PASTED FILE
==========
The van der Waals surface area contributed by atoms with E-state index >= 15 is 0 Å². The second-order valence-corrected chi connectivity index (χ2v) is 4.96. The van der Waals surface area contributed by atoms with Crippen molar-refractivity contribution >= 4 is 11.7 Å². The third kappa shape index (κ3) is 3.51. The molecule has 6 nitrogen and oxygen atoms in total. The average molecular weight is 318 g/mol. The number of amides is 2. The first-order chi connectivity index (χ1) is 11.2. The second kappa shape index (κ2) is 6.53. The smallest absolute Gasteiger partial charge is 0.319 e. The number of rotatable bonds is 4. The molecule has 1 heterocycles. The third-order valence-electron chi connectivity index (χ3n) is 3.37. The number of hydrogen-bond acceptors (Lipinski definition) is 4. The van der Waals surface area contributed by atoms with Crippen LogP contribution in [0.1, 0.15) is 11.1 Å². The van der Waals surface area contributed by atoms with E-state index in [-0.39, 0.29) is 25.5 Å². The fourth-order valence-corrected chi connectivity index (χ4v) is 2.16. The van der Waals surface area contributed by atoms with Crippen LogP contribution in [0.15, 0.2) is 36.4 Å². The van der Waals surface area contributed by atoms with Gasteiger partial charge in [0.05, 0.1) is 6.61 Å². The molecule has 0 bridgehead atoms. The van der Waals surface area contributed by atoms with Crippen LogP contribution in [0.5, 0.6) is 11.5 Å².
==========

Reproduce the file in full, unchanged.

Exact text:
The van der Waals surface area contributed by atoms with E-state index >= 15 is 0 Å². The second-order valence-corrected chi connectivity index (χ2v) is 4.96. The van der Waals surface area contributed by atoms with Crippen molar-refractivity contribution >= 4 is 11.7 Å². The third kappa shape index (κ3) is 3.51. The molecule has 6 nitrogen and oxygen atoms in total. The average molecular weight is 318 g/mol. The number of amides is 2. The first-order chi connectivity index (χ1) is 11.2. The second kappa shape index (κ2) is 6.53. The smallest absolute Gasteiger partial charge is 0.319 e. The number of rotatable bonds is 4. The molecule has 1 heterocycles. The third-order valence-electron chi connectivity index (χ3n) is 3.37. The number of hydrogen-bond acceptors (Lipinski definition) is 4. The van der Waals surface area contributed by atoms with Crippen LogP contribution in [0.1, 0.15) is 11.1 Å². The van der Waals surface area contributed by atoms with E-state index in [-0.39, 0.29) is 25.5 Å². The fourth-order valence-corrected chi connectivity index (χ4v) is 2.16. The van der Waals surface area contributed by atoms with Crippen LogP contribution in [0.15, 0.2) is 36.4 Å². The van der Waals surface area contributed by atoms with Gasteiger partial charge in [0.05, 0.1) is 6.61 Å². The molecule has 0 bridgehead atoms. The van der Waals surface area contributed by atoms with Crippen LogP contribution in [0.5, 0.6) is 11.5 Å².